Mondays 11:00 – 1:55 at NYU ITP
Why is it so hard to care for our planet and ourselves. We seem hungover from a century of prosperity and ingenuity, unable to invent economic models that create jobs, improve health, and restore the earth. Eager ITP students are better equipped than MBAs to envision and hack our way out of this trap, but often lack an understanding of the mega forces of business, regulation, and bad cultural habits that keep us from saving ourselves. But don’t despair! We’ll get busy, and make things again – but also provide you with conceptual scaffolding upon which to build your worldchanging ideas.
Our tools of understanding include deep design thinking, and systems thinking. By focusing on two systems in particular: human bodies, and the buildings that humans make, we will examine the environmental and social impacts of the economic systems. Bodies are in trouble right now – despite reaching the peak of productivity the US now leads the world in the rampant growth of chronic diseases that lower life expectancy, and reduce life quality. Buildings are not in enough trouble – they account for the largest source of both electricity consumption (68% of global use) and greenhouse gas emissions (48% of global emissions) in the world.
In this course we will discover what Dana Meadows calls “leverage points” as places to intervene that would transform the system as a whole.
This is a lecture course, and the syllabus is built to provide students with a systems thinking approach to problem solving. The objective for the final presentations is for students to generate a concept that can be applied to improve human health, building health, or both. The goal is for students to articulate a solution, and argue persuasively for ideas to become reality (vs. moving straight to working prototype in usual ITP fashion). Assignments will involve in person class presentation, and class participation is required. The course is structured to provide iterative opportunities to build and strengthen ideas – rooted in user-centered design, grounded in the realities of sustainable cost models and growth plans, strengthened by students’ ability to stand up and tell their stories.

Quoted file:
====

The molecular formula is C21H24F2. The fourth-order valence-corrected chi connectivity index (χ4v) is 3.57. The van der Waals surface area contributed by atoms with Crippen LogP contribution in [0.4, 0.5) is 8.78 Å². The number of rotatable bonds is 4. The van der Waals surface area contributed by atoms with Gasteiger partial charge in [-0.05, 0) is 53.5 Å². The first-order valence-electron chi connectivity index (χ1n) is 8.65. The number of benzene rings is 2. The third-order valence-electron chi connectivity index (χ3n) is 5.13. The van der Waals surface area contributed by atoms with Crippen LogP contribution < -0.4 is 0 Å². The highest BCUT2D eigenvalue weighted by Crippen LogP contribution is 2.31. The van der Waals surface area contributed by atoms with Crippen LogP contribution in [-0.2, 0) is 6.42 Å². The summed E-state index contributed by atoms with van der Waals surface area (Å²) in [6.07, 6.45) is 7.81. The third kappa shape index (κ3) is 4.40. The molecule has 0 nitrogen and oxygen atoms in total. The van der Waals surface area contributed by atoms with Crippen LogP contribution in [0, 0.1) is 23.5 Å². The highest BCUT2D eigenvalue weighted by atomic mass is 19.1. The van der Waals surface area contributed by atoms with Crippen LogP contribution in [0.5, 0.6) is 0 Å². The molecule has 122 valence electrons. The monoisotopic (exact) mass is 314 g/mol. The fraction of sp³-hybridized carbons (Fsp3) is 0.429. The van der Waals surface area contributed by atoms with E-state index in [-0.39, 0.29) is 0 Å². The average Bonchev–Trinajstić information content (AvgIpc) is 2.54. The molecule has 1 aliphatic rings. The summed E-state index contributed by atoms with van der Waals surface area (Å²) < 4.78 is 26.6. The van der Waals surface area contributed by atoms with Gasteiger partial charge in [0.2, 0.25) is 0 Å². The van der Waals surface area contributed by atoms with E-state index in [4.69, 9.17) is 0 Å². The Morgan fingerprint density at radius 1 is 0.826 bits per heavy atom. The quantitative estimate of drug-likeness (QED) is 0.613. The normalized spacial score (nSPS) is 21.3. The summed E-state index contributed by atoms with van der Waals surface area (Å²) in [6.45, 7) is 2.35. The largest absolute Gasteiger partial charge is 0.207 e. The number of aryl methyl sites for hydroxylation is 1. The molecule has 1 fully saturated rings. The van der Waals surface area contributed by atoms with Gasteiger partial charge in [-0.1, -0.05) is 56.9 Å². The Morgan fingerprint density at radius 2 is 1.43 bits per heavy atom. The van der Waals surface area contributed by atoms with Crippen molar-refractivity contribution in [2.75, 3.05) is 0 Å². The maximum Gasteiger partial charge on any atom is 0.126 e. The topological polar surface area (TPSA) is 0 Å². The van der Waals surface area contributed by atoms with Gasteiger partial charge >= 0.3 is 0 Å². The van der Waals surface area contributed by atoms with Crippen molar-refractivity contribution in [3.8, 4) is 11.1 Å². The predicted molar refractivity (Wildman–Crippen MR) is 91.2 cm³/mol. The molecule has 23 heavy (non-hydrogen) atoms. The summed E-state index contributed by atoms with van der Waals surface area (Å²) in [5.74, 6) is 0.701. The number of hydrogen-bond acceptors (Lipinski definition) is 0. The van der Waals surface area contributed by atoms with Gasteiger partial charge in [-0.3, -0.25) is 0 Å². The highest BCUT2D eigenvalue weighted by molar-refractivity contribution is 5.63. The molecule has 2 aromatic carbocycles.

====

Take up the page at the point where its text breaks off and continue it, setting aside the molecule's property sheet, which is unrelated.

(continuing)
ITP grades on a pass/fail basis. This class is weighted as follows:
Constructive critique and participation in class discussions: 40%
Final presentation: 40%
To be announced
1. Introduction to systems thinking, January 28, 2013
Part 1: Bodies
2. Bodies – The Obesity Epidemic, February 4, 2013
Reading: 2012 World Happiness Report
A counter view of Weight Watchers by a long time member at Jezebel
3. Bodies – The Open Health Data Movement, February 11, 2013
Reading: US CTO seeks to scale agile thinking and open data across federal government via Strata Rx
Video: Anything with US CTO Todd Park (formerly CTO HHS) on open data and health care, such as this one: Changing Behavior and Changing Policies: Todd Park
– February 18 President’s Day –
4. Bodies – Beginning of Life Care, End of Life Care, February 25, 2013
Selected Readings from Wit: A Play by Margaret Edson. 1999. Faber and Faber.
5. Quick Concept Pitches: Solving for Privacy in Health Tech, March 4, 2013
(5 minute in class presentations and feedback)
6. March 11: Guest Speaker: Sara Holoubek. Other industries enter health care
– Spring Break March 18 –
Part 2: Buildings
7. Clean Tech Failures, Clean Tech Long Term View, March 25, 2013
Reading: Why the Clean Tech Boom Went Bust by Juliet Eilperin, Wired
Transforming Clean Tech into Main Tech by Vinod Khosla, Forbes
8. LEED and the Passive House Movement, April 1, 2013
9. CoGen Field Trip, April 8, 2013
TBD – on site visit to a passive house build or retrofit
10. Generative Architecture, Responsive Design, April 15, 2013
Readings from: Shaping Things by Bruce Sterling
The Architecture of a Well-Tempered Environment by Reyner Banham
Phase 3: Concept Development and Final Presentations
11. Concept strengthening – design thinking exercises, business case building, April 22, 2013
12. Final Presentations (1) with guest critics, April 29, 2013